“How could you abate the fees then for a lawyer and second-home owner and not for all the people?” Getzinger asked, referring to abatements issued after hearings in December and April.


“We sent a letter to all of them inviting them to request an abatement,” Martin said.

“We can’t abate for everyone,” board member Michelle Beard said.

“Yes, you can. You found that the town failed to notify taxpayers; you, as members of the board of abatement, found that the town failed to notify taxpayers. You could have abated everyone’s penalty and interest. How could you do it for two people and not our neighbors?” Getzinger asked.

“That’s why I asked Craig to do it,” Martin said.


“You could have waived it. You’re on the board of abatement. You have the authority. Why didn’t you do it? You knew that 23 people paid a day late. It’s your job,” Getzinger said.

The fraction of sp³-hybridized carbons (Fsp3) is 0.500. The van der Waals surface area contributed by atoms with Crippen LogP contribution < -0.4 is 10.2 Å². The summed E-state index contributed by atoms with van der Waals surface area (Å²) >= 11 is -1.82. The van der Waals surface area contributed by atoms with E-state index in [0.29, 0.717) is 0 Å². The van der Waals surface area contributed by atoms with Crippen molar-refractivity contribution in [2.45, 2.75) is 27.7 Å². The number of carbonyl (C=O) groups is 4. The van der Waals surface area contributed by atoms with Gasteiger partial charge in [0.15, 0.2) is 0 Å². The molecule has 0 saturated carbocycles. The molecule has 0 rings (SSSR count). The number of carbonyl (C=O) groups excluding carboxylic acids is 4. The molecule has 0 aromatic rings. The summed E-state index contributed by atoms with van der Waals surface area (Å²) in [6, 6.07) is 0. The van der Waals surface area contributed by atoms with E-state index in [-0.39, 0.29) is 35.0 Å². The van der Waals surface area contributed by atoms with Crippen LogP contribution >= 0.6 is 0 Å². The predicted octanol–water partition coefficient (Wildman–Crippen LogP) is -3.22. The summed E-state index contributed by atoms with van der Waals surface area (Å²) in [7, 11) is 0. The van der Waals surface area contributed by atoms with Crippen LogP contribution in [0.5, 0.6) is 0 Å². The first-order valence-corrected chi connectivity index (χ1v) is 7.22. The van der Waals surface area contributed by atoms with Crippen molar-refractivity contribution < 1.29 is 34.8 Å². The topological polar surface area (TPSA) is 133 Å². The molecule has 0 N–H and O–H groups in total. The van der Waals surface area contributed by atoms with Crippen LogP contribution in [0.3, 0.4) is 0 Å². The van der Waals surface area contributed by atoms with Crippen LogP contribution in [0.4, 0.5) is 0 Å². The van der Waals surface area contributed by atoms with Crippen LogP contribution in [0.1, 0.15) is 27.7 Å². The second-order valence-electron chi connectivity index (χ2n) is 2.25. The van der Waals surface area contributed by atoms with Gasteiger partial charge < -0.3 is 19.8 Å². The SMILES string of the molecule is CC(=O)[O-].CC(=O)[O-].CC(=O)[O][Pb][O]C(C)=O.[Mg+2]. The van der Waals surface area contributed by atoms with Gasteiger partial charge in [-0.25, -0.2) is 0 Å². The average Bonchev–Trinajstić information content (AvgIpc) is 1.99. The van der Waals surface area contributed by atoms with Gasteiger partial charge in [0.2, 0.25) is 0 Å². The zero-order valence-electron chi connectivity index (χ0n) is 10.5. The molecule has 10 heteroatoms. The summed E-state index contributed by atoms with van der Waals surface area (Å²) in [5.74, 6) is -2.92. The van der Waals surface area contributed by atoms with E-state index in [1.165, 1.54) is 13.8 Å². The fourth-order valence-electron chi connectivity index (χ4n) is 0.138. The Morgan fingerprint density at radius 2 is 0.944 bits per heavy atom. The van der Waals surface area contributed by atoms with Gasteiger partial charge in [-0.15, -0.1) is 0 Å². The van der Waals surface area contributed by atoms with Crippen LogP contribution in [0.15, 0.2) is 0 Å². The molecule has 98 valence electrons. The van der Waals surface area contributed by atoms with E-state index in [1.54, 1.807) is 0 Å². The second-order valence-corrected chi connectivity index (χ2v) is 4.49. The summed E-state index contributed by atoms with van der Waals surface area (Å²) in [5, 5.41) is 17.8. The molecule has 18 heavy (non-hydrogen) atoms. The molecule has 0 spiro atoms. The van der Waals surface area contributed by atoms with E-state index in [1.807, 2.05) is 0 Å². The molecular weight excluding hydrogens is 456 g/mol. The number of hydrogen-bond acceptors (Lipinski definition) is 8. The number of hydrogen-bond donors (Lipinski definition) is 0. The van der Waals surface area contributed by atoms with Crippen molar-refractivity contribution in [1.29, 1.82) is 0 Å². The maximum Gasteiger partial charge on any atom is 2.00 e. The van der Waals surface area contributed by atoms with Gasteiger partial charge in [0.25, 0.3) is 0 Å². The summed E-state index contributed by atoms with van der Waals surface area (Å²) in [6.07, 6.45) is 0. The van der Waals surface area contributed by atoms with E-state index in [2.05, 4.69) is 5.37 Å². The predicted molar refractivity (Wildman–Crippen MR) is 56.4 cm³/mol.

“The people I spoke to didn’t know their appeal rights after they spoke to you,” Beard said.

“But you knew. You all knew,” Getzinger responded.

“We gave them the opportunity. We weren’t going to tell them to abate the penalties and interest,” board member John Hoogenboom said.


“It would have been more fair, because you selectively abated for two people,” town resident and former select board and planning commission chair Paula Woods said.

“You don’t need an application for abatement. Do it now. You have the authority. Do you think those people don’t want an abatement? You made a finding that there was manifest error and could have abated every single person who paid late in 2015,” Getzinger continued, questioning why the board abated only two or three people.

“It was a manifest error,” Beard said.

“I’m not saying I agree that there was a manifest error, but now you’ve made it a fact,” Getzinger said.


One of the board members suggested that if all delinquent taxpayers had their fees abated, that Eilers, the delinquent tax collector, would pay it back, an idea that was quickly squashed.

“No, if you found manifest error, you pay it back, not the delinquent tax collector,” Getzinger said.